Black Cadillac is a 2003 thriller film distributed by MTI Home Video, First Look International, and Artist View Entertainment. It stars Randy Quaid as Charlie Harmon, Shane Johnson as Scott, Josh Hammond as C.J., and Jason Dohring as Robbie. The writers are John Murlowski and Mark Aldis. The director is John Murlowski.

Three boys, Scott, C.J., and Robbie, stop at a Wisconsin roadhouse on their way back to Minnesota. They get into a fight and leave the bar. Not long after, a black car, a Cadillac, begins to follow and stalk them. Some time later, they pick up Deputy Sheriff Charlie Harmon, whose car had died on him. He believes the black Caddy wants a drag race and challenges the driver of the boys’ car, Scott. Afterward Scott, believing Charlie to be the reason the car is after them, kicks him out of the car. The deputy is apparently gunned down. But the car continues to pursue the boys and seemingly becomes more hostile. The boys begin to fear for their lives.

Black Cadillac is loosely based on a true story. But the word “loosely” should be emphasized here. Director John Murlowski experienced an event similar to this. Typically when it is stated that a movie is based on a true story, that story is usually of some historical significance and not just an ordeal one of the directors witnessed. For example, slasher icon Freddy Krueger was based on a bully from Wes Craven’s school. In that sense, couldn’t one say that A Nightmare On Elm Street was vaguely based on something real? All fictional works, whether it be films or books, are based somewhat on truth. Using that logic, couldn’t just about every story be considered “based on a true story”?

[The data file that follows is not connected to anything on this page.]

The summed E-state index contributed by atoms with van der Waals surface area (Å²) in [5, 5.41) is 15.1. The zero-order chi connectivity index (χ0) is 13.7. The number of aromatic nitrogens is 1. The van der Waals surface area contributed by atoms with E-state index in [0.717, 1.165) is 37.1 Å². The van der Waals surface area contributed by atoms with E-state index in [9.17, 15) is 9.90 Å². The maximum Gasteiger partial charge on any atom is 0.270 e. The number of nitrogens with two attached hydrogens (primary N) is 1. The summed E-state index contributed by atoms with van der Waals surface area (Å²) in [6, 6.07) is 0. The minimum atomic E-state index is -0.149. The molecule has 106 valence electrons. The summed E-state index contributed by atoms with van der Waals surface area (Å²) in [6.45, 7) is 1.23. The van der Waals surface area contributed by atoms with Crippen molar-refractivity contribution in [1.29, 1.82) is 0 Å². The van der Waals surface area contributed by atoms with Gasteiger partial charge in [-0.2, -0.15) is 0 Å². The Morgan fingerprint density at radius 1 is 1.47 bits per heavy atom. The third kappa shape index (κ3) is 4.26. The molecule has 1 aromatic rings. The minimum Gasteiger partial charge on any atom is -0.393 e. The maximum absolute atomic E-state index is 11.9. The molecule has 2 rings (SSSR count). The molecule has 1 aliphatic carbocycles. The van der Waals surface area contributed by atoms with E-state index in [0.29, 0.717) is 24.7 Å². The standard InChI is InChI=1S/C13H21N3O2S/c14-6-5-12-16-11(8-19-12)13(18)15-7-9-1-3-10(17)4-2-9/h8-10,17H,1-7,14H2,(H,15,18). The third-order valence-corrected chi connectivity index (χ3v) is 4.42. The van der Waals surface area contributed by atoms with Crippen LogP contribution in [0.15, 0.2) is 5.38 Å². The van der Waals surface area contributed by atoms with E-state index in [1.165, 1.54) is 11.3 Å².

The previous paragraph notwithstanding, Black Cadillac is still a great film. A black Cadillac stalks three young men through the back roads of rural Wisconsin. Having the story take place in the heart of a midwestern winter just added to the suspense. As many natives of the midwest do, I dread having car trouble in the middle of nowhere on a winter’s night. It’s cold, the roads are icy and snowy, and it’s hard to see in the darkness. It is generally a very unpleasant experience. These boys had some extra heat (no pun intended) put on them by the black Caddy that was stalking them. Because of the constant advances of the hostile car, they were forced to put a lot of pressure on their car’s engine, increasing the chances of having trouble later on and, obviously, they can’t outrun the Cadillac on foot.

To wrap, Black Cadillac is a constant thrill ride from beginning to end. It will keep viewers on the edges of their seats!

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